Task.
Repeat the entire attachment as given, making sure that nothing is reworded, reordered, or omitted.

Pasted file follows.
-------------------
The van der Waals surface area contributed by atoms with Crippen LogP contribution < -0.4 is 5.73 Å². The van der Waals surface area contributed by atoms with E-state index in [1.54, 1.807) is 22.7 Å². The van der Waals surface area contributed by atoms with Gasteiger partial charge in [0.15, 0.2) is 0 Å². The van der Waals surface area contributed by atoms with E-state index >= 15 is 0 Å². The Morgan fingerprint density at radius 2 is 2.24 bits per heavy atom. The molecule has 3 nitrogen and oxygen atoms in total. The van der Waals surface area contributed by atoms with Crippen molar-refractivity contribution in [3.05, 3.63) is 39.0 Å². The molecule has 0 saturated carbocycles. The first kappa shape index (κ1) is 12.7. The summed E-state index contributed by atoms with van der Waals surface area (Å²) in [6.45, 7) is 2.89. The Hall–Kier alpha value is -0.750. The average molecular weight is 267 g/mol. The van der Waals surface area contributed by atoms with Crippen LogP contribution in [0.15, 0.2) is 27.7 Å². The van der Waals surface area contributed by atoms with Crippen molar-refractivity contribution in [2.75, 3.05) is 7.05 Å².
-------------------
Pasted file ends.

The van der Waals surface area contributed by atoms with Crippen LogP contribution < -0.4 is 5.73 Å². The van der Waals surface area contributed by atoms with E-state index in [1.54, 1.807) is 22.7 Å². The van der Waals surface area contributed by atoms with Gasteiger partial charge in [0.15, 0.2) is 0 Å². The van der Waals surface area contributed by atoms with E-state index >= 15 is 0 Å². The Morgan fingerprint density at radius 2 is 2.24 bits per heavy atom. The molecule has 3 nitrogen and oxygen atoms in total. The van der Waals surface area contributed by atoms with Crippen molar-refractivity contribution in [3.05, 3.63) is 39.0 Å². The molecule has 0 saturated carbocycles. The first kappa shape index (κ1) is 12.7. The summed E-state index contributed by atoms with van der Waals surface area (Å²) in [6.45, 7) is 2.89. The Hall–Kier alpha value is -0.750. The average molecular weight is 267 g/mol. The van der Waals surface area contributed by atoms with Crippen LogP contribution in [0.15, 0.2) is 27.7 Å². The van der Waals surface area contributed by atoms with Crippen molar-refractivity contribution in [2.75, 3.05) is 7.05 Å².